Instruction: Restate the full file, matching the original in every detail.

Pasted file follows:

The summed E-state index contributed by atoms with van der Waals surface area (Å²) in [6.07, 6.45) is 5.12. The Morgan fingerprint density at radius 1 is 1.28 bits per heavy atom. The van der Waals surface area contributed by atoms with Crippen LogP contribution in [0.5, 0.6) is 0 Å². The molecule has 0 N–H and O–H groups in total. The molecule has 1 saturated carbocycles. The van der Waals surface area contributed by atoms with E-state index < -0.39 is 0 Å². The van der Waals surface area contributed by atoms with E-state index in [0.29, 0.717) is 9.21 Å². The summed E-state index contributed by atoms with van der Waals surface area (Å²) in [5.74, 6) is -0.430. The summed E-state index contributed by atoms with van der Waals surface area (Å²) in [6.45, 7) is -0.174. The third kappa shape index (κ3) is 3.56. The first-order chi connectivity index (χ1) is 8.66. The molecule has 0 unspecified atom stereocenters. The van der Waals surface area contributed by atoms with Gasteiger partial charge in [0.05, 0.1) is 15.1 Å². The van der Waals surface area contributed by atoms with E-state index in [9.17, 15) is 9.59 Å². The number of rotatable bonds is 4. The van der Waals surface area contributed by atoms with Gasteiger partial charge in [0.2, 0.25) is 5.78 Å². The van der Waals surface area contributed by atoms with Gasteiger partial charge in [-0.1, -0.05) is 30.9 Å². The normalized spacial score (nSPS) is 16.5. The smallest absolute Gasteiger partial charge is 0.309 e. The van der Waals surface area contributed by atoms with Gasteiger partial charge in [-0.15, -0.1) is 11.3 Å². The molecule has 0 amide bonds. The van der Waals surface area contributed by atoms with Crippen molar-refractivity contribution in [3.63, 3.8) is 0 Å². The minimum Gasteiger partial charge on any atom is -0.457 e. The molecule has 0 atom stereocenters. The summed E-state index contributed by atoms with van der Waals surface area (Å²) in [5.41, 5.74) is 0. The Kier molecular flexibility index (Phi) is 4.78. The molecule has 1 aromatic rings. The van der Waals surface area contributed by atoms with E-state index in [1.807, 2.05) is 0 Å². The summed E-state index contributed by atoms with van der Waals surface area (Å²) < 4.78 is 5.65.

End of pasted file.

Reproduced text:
The summed E-state index contributed by atoms with van der Waals surface area (Å²) in [6.07, 6.45) is 5.12. The Morgan fingerprint density at radius 1 is 1.28 bits per heavy atom. The van der Waals surface area contributed by atoms with Crippen LogP contribution in [0.5, 0.6) is 0 Å². The molecule has 0 N–H and O–H groups in total. The molecule has 1 saturated carbocycles. The van der Waals surface area contributed by atoms with E-state index < -0.39 is 0 Å². The van der Waals surface area contributed by atoms with E-state index in [0.29, 0.717) is 9.21 Å². The summed E-state index contributed by atoms with van der Waals surface area (Å²) in [5.74, 6) is -0.430. The summed E-state index contributed by atoms with van der Waals surface area (Å²) in [6.45, 7) is -0.174. The third kappa shape index (κ3) is 3.56. The first-order chi connectivity index (χ1) is 8.66. The molecule has 0 unspecified atom stereocenters. The van der Waals surface area contributed by atoms with Gasteiger partial charge in [0.05, 0.1) is 15.1 Å². The van der Waals surface area contributed by atoms with E-state index in [9.17, 15) is 9.59 Å². The number of rotatable bonds is 4. The van der Waals surface area contributed by atoms with Gasteiger partial charge in [0.2, 0.25) is 5.78 Å². The van der Waals surface area contributed by atoms with Gasteiger partial charge in [-0.1, -0.05) is 30.9 Å². The normalized spacial score (nSPS) is 16.5. The smallest absolute Gasteiger partial charge is 0.309 e. The van der Waals surface area contributed by atoms with Gasteiger partial charge in [-0.15, -0.1) is 11.3 Å². The molecule has 0 amide bonds. The van der Waals surface area contributed by atoms with Crippen molar-refractivity contribution in [3.63, 3.8) is 0 Å². The minimum Gasteiger partial charge on any atom is -0.457 e. The molecule has 0 atom stereocenters. The summed E-state index contributed by atoms with van der Waals surface area (Å²) in [5.41, 5.74) is 0. The Kier molecular flexibility index (Phi) is 4.78. The molecule has 1 aromatic rings. The van der Waals surface area contributed by atoms with E-state index in [1.807, 2.05) is 0 Å². The summed E-state index contributed by atoms with van der Waals surface area (Å²) < 4.78 is 5.65.